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Dynamic Scoring at CBO

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Congressional Budget Office September 22, 2015 Dynamic Scoring at CBO The Brookings Institution Washington, D.C. Wendy Edelberg Assistant Director, Macroeconomic Analysis For additional information, see Congressional Budget Office, “Dynamic Analysis,” www.cbo.gov/topics/dynamic-analysis.


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Overview ■ New requirement for dynamic scoring ■ CBO’s approach to analyzing effects of fiscal policy ■ Case study: A dynamic estimate of repealing the Affordable Care Act CONGRESSIONAL BUDGET OFFICE 1


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The New Requirement for Dynamic Scoring CONGRESSIONAL BUDGET OFFICE 2


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Main Points ■ Conventional cost estimates already incorporate behavioral responses but not changes in broad economic variables ■ The requirement to estimate the budgetary feedback of macroeconomic effects applies to major legislation ■ CBO has regularly done estimates of the budgetary feedback of macroeconomic effects but generally not for cost estimates for legislation CONGRESSIONAL BUDGET OFFICE 3


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Behavioral Responses Addressed in Conventional Cost Estimates ■ If proposed policies would affect people’s behavior in ways that would generate direct budgetary savings or costs, the effects are incorporated in CBO’s cost estimates ■ By long-standing convention, CBO’s cost estimates generally do not reflect changes in behavior that would affect total output in the economy, such as any changes in labor supply or private investment resulting from changes in fiscal policy CONGRESSIONAL BUDGET OFFICE 4


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Requirements Under 2016 Budget Resolution ■ To the greatest extent practicable, CBO and JCT shall incorporate the budgetary effects of changes in macroeconomic variables resulting from legislation that – Has a gross budgetary effect of 0.25 percent of GDP (excluding macroeconomic feedback) in any year over the next 10 years (an amount equal to about $45 billion in 2015) or – Is designated by one of the Chairmen of the Budget Committees ■ Estimates shall also include a qualitative assessment of the budgetary effects (including macroeconomic effects) for the subsequent 20-year period ■ Appropriation acts are excluded ■ CBO and JCT will coordinate on legislation that significantly affects both spending and tax policies CONGRESSIONAL BUDGET OFFICE 5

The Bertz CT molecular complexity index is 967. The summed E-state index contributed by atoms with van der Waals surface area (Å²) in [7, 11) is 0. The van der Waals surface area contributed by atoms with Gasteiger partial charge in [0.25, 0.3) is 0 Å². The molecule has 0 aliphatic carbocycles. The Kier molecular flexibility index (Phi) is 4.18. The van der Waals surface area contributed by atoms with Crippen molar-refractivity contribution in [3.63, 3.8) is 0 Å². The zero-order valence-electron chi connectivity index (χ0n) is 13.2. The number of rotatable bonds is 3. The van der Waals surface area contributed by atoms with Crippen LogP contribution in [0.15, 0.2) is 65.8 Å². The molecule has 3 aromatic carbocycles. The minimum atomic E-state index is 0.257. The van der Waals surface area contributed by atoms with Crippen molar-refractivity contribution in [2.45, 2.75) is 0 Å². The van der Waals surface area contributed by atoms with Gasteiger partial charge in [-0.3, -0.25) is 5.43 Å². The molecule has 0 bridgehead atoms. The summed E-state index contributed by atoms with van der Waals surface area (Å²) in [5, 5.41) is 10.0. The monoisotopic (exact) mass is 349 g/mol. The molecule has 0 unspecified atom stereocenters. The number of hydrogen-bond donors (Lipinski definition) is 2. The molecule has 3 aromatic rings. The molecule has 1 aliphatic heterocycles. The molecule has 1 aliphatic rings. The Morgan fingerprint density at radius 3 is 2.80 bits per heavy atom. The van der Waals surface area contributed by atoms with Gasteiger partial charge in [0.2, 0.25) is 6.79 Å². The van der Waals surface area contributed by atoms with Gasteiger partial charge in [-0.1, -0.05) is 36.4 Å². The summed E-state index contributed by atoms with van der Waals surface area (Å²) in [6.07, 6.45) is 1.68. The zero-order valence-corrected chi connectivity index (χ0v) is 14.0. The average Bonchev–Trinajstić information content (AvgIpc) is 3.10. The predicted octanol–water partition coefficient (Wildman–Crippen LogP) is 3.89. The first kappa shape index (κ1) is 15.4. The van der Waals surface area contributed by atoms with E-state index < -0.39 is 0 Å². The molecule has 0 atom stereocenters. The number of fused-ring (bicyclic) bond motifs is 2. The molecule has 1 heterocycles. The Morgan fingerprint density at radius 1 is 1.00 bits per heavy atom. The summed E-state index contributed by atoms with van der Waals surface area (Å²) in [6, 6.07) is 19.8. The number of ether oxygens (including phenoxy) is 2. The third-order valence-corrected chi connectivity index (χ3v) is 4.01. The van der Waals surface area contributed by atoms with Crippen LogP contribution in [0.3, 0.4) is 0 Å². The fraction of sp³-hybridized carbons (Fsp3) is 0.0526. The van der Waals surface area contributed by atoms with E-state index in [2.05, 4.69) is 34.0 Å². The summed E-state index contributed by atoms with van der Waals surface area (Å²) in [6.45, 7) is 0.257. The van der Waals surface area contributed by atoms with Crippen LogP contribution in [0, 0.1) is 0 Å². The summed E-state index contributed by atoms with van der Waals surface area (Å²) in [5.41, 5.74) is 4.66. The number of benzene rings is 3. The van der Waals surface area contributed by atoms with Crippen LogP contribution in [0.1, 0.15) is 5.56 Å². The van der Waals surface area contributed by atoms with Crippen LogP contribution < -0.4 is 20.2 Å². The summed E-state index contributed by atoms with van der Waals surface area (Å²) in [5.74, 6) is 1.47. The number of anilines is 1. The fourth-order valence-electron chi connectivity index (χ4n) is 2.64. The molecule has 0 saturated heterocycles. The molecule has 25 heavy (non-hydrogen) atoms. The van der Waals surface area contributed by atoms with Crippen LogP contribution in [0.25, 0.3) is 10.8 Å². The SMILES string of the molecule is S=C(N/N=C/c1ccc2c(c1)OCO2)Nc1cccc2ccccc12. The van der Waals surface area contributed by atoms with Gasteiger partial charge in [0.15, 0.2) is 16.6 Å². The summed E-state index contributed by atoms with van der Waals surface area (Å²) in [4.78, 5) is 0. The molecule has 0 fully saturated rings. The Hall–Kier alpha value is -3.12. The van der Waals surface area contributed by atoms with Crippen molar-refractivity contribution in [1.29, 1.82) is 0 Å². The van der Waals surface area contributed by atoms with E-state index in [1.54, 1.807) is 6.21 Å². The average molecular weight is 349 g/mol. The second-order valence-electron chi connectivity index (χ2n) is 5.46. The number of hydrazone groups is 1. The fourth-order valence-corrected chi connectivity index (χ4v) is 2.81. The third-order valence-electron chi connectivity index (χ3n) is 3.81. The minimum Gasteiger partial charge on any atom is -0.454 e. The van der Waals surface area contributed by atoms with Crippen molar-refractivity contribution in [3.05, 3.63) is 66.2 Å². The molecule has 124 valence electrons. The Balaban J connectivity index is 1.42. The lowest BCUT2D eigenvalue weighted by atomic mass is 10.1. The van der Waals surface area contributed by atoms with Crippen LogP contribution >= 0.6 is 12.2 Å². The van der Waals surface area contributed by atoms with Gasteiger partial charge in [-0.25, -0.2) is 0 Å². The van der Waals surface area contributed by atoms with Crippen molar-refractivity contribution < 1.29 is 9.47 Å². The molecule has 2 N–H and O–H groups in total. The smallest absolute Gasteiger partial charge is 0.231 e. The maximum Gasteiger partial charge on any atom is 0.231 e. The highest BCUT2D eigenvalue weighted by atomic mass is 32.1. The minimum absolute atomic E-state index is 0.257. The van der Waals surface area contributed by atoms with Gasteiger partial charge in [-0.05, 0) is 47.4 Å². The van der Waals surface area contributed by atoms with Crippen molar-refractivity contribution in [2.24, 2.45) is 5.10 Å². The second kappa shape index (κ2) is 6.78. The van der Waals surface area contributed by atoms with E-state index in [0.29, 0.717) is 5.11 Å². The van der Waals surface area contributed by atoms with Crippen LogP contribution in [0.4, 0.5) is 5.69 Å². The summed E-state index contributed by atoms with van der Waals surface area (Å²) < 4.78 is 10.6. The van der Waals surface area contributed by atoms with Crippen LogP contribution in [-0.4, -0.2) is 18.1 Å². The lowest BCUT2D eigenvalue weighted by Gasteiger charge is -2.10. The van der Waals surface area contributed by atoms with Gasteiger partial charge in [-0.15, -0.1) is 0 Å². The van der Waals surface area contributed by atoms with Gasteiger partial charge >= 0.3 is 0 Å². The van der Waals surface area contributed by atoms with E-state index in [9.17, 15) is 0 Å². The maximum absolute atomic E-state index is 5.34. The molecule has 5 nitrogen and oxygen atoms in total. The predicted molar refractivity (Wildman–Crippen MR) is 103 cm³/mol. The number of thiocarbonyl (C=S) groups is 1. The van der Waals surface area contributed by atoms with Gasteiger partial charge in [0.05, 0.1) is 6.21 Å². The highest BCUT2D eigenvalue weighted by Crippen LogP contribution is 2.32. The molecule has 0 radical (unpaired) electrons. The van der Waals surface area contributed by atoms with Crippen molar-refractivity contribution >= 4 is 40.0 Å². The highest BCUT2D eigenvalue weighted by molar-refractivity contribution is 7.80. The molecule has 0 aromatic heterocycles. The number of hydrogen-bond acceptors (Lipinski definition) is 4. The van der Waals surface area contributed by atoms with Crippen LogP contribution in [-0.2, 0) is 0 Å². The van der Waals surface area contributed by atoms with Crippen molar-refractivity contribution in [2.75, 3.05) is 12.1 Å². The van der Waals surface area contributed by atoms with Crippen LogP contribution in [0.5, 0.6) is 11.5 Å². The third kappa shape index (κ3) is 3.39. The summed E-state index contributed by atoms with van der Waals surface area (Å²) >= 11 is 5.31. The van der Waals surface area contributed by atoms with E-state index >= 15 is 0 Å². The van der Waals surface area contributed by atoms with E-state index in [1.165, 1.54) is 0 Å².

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The New Requirement Extends Previous Analyses by CBO ■ CBO has routinely produced estimates of the macroeconomic effects of fiscal policies and of the feedback from those macroeconomic changes to the federal budget – Analysis of the President’s budget – Annual long-term budget and economic outlook – Analyses of illustrative fiscal policy scenarios ■ CBO had generally not produced such estimates for specific legislation prior to the 2016 budget resolution. One exception: S. 744, the Border Security, Economic Opportunity, and Immigration Modernization Act – Because the bill would have significantly increased the size of the U.S. labor force, CBO and JCT incorporated in the cost estimate their projections of the direct effects of the act on the U.S. population, employment, and taxable compensation – CBO separately published analysis of additional economic effects and their feedback to the budget CONGRESSIONAL BUDGET OFFICE 6


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Recent Dynamic Analyses ■ Proposal to repeal the Affordable Care Act ■ Tax Relief Extension Act of 2015 (estimated by the staff of the Joint Committee on Taxation) CONGRESSIONAL BUDGET OFFICE 7